Box Office: 'Thor: The Dark World' Tops Friday Domestic Chart With $31.6 Million

UPDATED: The 3D tentpole returns Chris Hemsworth as the hammer-wielding superhero.

Marvel Studios and Disney's Thor: The Dark World topped the North American box office Friday with $31.6 million, putting the 3D tentpole on course to hit $80 million in its domestic debut.

The sequel -- returning Chris Hemsworth in the title role -- is luring more females than most superhero films. Women and teen girls made up 48 percent of Friday's audience, compared to only 40 percent for Iron Man 3 earlier this year.

Thor 2 is opening notably ahead of the first Thor, which debuted to $65.7 million in May 2011 on its way to grossing $449.3 million globally. It also got a better CinemaScore, nabbing an A-, compared to a B+.

Launching last weekend overseas, Thor 2 should near or cross $300 million in global ticket sales by Sunday. The movie's international total through Thursday was already $152.8 million.

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Thor 2, like Iron Man 3, is expected to benefit from 2012 global blockbuster The Avengers, the crown jewel of Marvel's superhero film empire. The Avengers, which features Hemsworth as Thor and Robert Downey Jr. as Iron Man, among other Marvel characters, earned $1.5 billion worldwide to become the No. 3 film of all time behind Avatar and Titanic.

Iron Man 3 debuted to $174.4 million in May and boasts the top opening of 2013 so far. That film took in $15.6 million in Thursday night runs.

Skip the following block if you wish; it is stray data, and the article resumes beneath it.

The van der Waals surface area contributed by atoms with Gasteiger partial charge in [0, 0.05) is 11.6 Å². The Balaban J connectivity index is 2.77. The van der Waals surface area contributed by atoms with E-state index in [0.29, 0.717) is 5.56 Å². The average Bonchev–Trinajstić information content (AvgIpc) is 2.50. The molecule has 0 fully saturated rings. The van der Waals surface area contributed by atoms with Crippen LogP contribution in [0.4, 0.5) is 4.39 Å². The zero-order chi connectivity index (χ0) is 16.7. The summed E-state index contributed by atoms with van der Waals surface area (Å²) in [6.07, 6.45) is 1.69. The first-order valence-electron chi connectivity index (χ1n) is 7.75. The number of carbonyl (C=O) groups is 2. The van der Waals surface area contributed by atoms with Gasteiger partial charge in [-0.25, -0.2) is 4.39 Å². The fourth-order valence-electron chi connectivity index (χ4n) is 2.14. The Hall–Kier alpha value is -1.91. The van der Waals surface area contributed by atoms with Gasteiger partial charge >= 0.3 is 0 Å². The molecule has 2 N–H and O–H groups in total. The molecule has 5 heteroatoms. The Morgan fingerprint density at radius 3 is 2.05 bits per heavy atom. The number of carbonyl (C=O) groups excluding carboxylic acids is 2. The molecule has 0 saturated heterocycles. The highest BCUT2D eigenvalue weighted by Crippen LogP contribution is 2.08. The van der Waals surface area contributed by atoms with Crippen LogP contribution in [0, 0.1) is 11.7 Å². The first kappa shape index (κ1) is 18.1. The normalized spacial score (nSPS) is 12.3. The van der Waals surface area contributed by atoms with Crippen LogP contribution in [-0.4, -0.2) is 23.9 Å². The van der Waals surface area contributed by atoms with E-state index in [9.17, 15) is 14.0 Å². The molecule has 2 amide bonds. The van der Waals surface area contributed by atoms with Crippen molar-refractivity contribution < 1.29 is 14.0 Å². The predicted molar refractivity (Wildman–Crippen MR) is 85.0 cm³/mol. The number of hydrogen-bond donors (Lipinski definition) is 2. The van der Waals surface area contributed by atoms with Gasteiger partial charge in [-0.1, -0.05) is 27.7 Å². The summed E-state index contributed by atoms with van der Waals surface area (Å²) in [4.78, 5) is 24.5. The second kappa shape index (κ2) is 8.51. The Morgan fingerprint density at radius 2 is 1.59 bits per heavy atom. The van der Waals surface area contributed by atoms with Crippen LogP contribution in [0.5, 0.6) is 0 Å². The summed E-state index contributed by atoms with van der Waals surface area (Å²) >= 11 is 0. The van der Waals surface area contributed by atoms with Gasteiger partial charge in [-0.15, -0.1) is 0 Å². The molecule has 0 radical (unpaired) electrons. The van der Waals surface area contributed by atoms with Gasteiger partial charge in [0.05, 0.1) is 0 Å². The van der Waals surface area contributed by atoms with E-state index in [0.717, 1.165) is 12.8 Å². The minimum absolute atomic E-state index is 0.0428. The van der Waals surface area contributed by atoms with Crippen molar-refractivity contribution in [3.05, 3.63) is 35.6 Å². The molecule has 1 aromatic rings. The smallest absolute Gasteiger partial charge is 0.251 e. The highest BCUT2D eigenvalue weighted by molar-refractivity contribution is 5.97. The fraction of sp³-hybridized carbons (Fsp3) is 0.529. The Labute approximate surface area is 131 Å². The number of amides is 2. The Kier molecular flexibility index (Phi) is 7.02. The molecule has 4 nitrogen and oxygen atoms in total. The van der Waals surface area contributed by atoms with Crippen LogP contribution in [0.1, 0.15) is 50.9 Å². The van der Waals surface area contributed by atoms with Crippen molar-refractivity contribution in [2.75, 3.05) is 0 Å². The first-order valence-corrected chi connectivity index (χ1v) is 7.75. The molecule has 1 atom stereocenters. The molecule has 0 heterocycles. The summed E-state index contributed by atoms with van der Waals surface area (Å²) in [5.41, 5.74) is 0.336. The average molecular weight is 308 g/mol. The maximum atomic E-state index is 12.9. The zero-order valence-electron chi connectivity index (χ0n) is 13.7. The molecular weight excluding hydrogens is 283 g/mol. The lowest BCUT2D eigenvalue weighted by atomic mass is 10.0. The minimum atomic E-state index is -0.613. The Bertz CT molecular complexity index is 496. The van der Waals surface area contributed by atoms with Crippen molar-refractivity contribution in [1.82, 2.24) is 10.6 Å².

Thor 2 is sparking interest among all quadrants of the moviegoing audience. Interest is high among younger females for a superhero film, likely due to Hemsworth and Natalie Portman, who likewise returns for the follow-up alongside Tom Hiddleston, Anthony Hopkins and Idris Elba. Thor 2 is also tracking well among Hispanics.

Thor 2 takes place one year after the events of The Avengers, as Thor reunites with Jane Foster (Portman) and tries to save his planet from a mysterious enemy. Thor also forms an uneasy alliance with his adoptive brother, Loki (Hiddleston).

Kenneth Branagh directed the first Thor, while the sequel is from filmmaker Alan Taylor.

The record opening for early November is currently held by Skyfall, which debuted to $88 million on the same weekend a year ago. The Twilight Saga: New Moon is the record-holder for best November opening with $142.8 million. (The franchise installment opened on Nov. 20, 2009).

Most films shied away from opening opposite Thor 2, but in a counterprogramming move, both 12 Years a Slave and About Time are making major expansions this weekend.

Steve McQueen's awards favorite 12 Years a Slave made a daring move in upping its theater count from 410 to 1,144, The harrowing slave drama is expected to gross $6.5 million for the weekend, putting it at No. 7 and pushing its domestic total past $17 million for Fox Searchlight and the producers.

Richard Curtis' About Time isn't as lucky. The Working Title film, distributed by Universal, is expected to earn $5 million as it increases location count to 1,200 for a ninth-place finish and tepid $6.5 million domestic gross.